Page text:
Journal of Youth and Adolescence

, Volume 47, Issue 3, pp 636–649 | Cite as

The Influence of Peers During Adolescence: Does Homophobic Name Calling by Peers Change Gender Identity?

  • Dawn DeLayEmail author
  • Carol Lynn Martin
  • Rachel E. Cook
  • Laura D. Hanish
Empirical Research


Adolescents actively evaluate their identities during adolescence, and one of the most salient and central identities for youth concerns their gender identity. Experiences with peers may inform gender identity. Unfortunately, many youth experience homophobic name calling, a form of peer victimization, and it is unknown whether youth internalize these peer messages and how these messages might influence gender identity. The goal of the present study was to assess the role of homophobic name calling on changes over the course of an academic year in adolescents’ gender identity. Specifically, this study extends the literature using a new conceptualization and measure of gender identity that involves assessing how similar adolescents feel to both their own- and other-gender peers and, by employing longitudinal social network analyses, provides a rigorous analytic assessment of the impact of homophobic name calling on changes in these two dimensions of gender identity. Symbolic interaction perspectives—the “looking glass self”—suggest that peer feedback is incorporated into the self-concept. The current study tests this hypothesis by determining if adolescents respond to homophobic name calling by revising their self-view, specifically, how the self is viewed in relation to both gender groups. Participants were 299 6th grade students (53% female). Participants reported peer relationships, experiences of homophobic name calling, and gender identity (i.e., similarity to own- and other-gender peers). Longitudinal social network analyses revealed that homophobic name calling early in the school year predicted changes in gender identity over time. The results support the “looking glass self” hypothesis: experiencing homophobic name calling predicted identifying significantly less with own-gender peers and marginally more with other-gender peers over the course of an academic year. The effects held after controlling for participant characteristics (e.g., gender), social network features (e.g., norms), and peer experiences (e.g., friend influence, general victimization). Homophobic name calling emerged as a form of peer influence that changed early adolescent gender identity, such that adolescents in this study appear to have internalized the messages they received from peers and incorporated these messages into their personal views of their own gender identity.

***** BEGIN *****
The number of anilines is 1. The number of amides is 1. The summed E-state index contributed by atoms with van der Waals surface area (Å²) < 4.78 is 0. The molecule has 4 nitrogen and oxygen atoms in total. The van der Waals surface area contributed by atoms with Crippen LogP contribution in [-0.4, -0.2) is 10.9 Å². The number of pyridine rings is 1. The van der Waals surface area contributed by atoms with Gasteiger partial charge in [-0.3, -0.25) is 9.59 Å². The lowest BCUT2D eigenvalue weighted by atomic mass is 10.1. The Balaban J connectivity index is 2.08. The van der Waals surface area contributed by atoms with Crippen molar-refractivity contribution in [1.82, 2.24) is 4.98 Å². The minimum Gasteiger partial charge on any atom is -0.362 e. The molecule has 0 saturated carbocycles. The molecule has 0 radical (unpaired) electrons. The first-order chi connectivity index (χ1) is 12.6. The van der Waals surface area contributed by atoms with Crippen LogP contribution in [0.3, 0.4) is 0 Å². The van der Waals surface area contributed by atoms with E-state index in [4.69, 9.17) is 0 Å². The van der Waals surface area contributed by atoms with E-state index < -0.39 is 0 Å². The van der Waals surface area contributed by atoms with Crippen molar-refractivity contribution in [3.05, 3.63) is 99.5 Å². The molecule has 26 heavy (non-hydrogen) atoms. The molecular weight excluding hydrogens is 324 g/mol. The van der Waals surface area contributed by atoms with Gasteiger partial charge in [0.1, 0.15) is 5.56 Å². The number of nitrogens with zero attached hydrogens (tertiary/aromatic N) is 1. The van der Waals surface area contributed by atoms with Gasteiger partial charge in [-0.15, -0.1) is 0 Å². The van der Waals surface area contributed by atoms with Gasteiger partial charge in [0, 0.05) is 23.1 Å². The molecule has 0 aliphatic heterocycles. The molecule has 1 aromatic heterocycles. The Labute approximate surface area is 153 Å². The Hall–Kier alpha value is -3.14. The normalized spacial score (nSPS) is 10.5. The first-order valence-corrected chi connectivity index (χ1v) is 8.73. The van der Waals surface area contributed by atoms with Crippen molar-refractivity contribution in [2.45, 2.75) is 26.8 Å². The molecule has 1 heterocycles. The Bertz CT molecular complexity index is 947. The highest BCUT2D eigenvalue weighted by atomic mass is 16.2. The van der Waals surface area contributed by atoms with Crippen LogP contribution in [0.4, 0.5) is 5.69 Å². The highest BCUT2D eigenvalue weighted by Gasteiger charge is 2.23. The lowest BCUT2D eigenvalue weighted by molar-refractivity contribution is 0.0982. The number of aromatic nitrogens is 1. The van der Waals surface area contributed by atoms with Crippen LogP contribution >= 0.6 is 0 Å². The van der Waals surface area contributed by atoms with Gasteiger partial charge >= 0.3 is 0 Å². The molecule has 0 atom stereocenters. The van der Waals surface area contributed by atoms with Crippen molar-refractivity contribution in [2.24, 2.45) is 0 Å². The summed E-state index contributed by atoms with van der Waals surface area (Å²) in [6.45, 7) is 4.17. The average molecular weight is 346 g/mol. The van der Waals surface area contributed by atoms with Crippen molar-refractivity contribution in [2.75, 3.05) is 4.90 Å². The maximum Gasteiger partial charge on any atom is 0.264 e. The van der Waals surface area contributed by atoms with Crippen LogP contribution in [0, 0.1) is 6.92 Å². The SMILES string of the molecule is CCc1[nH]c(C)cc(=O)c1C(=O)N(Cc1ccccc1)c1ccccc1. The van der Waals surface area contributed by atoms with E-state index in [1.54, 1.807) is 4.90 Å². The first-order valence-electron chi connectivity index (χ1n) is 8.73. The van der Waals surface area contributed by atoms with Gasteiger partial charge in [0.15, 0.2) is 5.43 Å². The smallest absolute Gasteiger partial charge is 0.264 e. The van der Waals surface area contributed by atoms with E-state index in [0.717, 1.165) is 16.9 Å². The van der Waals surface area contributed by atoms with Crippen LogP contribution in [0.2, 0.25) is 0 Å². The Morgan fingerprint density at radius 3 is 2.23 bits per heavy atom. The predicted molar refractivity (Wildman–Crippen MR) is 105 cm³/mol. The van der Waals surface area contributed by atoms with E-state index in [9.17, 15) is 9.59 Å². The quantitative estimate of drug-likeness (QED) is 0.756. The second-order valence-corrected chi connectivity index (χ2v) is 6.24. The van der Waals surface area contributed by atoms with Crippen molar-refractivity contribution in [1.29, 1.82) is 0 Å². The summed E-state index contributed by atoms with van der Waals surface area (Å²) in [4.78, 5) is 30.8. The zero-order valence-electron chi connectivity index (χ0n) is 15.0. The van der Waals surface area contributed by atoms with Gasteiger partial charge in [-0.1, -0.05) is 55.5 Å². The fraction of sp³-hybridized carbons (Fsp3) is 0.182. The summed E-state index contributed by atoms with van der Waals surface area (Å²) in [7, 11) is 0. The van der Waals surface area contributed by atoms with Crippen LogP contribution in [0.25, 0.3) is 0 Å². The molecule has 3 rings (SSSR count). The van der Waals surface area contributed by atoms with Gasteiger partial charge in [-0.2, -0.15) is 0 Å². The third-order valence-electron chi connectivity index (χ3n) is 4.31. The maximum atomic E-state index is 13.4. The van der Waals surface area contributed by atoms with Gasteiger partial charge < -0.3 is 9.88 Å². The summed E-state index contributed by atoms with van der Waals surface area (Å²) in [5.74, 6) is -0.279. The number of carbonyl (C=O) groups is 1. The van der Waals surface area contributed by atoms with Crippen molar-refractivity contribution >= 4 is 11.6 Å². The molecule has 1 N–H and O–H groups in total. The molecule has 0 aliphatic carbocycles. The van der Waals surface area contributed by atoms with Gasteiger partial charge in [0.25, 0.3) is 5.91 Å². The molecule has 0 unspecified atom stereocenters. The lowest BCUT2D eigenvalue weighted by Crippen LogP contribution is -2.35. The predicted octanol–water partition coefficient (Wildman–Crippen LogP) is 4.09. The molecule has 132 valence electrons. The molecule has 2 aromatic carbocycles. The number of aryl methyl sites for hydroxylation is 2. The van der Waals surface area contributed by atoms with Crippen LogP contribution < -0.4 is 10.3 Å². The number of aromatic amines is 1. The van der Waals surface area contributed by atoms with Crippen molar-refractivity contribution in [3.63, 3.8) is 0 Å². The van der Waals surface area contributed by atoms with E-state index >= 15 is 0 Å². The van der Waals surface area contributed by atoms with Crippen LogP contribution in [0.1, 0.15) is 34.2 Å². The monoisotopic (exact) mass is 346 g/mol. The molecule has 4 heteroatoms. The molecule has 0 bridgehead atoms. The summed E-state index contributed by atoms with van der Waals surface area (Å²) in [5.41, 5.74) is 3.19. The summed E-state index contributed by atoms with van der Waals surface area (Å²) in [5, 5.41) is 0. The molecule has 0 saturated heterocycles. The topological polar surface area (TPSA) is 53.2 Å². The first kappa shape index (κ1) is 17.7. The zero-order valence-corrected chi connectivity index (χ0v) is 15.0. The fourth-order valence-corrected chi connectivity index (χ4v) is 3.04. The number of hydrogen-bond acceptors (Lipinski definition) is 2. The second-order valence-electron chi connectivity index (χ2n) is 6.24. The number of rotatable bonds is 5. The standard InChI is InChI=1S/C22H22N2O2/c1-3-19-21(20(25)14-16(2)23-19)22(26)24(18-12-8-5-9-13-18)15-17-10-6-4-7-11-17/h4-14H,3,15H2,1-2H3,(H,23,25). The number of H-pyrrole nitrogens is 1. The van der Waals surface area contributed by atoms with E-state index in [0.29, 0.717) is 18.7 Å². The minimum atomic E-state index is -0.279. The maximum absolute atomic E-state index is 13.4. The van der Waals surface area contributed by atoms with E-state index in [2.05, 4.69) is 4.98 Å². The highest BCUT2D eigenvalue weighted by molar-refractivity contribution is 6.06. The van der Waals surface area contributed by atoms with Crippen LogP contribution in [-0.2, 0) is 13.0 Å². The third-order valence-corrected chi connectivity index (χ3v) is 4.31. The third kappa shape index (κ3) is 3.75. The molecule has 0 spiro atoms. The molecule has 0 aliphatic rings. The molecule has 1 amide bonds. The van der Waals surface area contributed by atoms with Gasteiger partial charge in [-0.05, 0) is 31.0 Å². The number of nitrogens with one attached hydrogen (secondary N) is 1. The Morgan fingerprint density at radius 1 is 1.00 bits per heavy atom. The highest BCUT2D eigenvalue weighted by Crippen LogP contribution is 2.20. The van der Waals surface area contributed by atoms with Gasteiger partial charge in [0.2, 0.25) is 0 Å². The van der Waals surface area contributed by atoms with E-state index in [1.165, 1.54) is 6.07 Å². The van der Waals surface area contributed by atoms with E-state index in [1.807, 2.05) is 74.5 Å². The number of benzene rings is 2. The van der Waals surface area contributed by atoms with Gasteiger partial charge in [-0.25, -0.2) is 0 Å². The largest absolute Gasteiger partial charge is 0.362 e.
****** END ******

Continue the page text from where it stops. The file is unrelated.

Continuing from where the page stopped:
Adolescence Peer relationships Peer influence Homophobic name calling Gender identity Social network analysis 



This research was supported by funding from the T. Denny Sanford School of Social and Family Dynamics.

Authors' Contributions

D.D. conceived of the study, performed the statistical analyses and interpretation of the results, and led the writing of the manuscript. C.M. contributed to the conceptualization and writing of the study. R.C. assisted in data analysis, writing of the manuscript, and reviewed drafts. L.H. assisted in the conceptualization of the study and reviewed drafts. D.D., L.H., and C.M. oversaw implementation and administration of the larger study from which the data are drawn. All authors read and approved the final manuscript.

Compliance with Ethical Standards

Conflict of Interest

The authors declare that they have no competing interests.

Ethical Approval

All procedures performed in studies involving human participants were in accordance with the ethical standards of the institution and/or national research committee and with the 1964 Helsinki declaration and its later amendments or comparable ethical standards.

Informed Consent

Informed consent was obtained from all individual participants included in the study.


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Copyright information

© Springer Science+Business Media, LLC 2017

Authors and Affiliations

  • Dawn DeLay
    • 1
    Email author
  • Carol Lynn Martin
    • 1
  • Rachel E. Cook
    • 1
  • Laura D. Hanish
    • 1
  1. 1.Arizona State UniversityTempeUSA

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